ALA cautions against $50 million pledge for more CCTV cameras
8th Oct 2012
The Australian Lawyers Alliance says that the pledge by Opposition Leader, Tony Abbott, today, to spend $50 million for additional CCTV cameras around Australia to monitor people’s movements in response to Jill Meagher’s death, does not take account of privacy concerns and potential misuse of cameras to profile groups and individuals.
ALA spokesman and criminal barrister, Greg Barns, said the Jill Meagher tragedy had prompted police and governments, at various levels, to call for increased use of cameras to monitor people’s lives, but this came at a cost to civil liberties and potential human rights violations.
Mr Barns said the cameras were likely to be misused with innocent people and community groups likely to be unlawfully surveilled, on occasions, breaching privacy rights.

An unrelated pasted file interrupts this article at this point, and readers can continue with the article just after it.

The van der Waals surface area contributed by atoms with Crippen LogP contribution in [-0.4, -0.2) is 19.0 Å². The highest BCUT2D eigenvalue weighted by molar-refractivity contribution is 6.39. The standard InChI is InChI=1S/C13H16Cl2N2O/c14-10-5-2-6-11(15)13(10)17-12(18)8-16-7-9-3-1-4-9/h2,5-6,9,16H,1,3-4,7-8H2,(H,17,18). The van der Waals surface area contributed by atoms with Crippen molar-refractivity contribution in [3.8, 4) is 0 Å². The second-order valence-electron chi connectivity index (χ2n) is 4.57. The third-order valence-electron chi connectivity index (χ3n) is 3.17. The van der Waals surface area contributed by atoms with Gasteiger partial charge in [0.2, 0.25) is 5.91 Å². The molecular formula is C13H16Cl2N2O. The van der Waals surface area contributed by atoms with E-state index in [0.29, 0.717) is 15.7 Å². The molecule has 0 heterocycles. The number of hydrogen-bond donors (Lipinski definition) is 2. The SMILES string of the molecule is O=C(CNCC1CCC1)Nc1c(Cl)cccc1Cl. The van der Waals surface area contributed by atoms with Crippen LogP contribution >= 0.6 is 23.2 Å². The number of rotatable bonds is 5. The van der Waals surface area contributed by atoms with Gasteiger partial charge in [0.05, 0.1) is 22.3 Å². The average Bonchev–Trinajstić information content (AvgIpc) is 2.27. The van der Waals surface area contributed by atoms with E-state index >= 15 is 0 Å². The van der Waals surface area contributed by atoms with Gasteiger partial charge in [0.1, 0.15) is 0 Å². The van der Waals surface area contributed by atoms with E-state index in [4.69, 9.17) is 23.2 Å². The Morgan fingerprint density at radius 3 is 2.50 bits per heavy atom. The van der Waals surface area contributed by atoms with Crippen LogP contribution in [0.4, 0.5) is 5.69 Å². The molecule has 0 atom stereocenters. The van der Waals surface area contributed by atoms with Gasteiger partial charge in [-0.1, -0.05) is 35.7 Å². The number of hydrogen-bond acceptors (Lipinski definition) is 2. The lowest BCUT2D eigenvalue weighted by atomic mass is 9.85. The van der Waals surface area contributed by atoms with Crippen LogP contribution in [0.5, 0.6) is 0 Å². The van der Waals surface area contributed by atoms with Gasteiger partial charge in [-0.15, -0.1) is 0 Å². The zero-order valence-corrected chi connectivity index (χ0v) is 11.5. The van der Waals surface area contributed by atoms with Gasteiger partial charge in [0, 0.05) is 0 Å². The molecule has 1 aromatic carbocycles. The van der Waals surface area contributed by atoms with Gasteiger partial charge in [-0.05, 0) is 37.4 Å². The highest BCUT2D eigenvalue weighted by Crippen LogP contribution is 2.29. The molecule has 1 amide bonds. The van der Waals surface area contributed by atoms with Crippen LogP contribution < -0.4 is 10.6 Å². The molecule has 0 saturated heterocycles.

“Just last week the BBC reported a brewing backlash following the poorly considered installation of 825 cameras in 207 schools, including toilets and change rooms,” he said.
“A line definitely needs to be drawn in the sand as to where these cameras are installed and public accountability for authorities accessing footage without due cause.
“Such ‘reason for access’ provisions had been introduced into state-based police forces to ensure police officers did not abuse their abilities to surveil and this should also be standard practice with any footage viewed."
Mr Barns said there was also a false community perception that more crimes would be solved and fewer people would commit criminal acts, knowing that the cameras existed, but global facts did not support this assumption with one UK study showing that for every 1000 additional cameras installed only one assisted in the solving a crime.
“This means the $50 million Tony Abbott plans to spend could be better consumed in programs designed to keep people out of the criminal justice system for minor offences where they would mix with more violent career criminals.
“The ALA shares every Victorian’s horror over the death of Jill Meagher, but it is important to ensure we don’t create a dangerous big brother state, where people access footage for reasons that are not in the public interest.”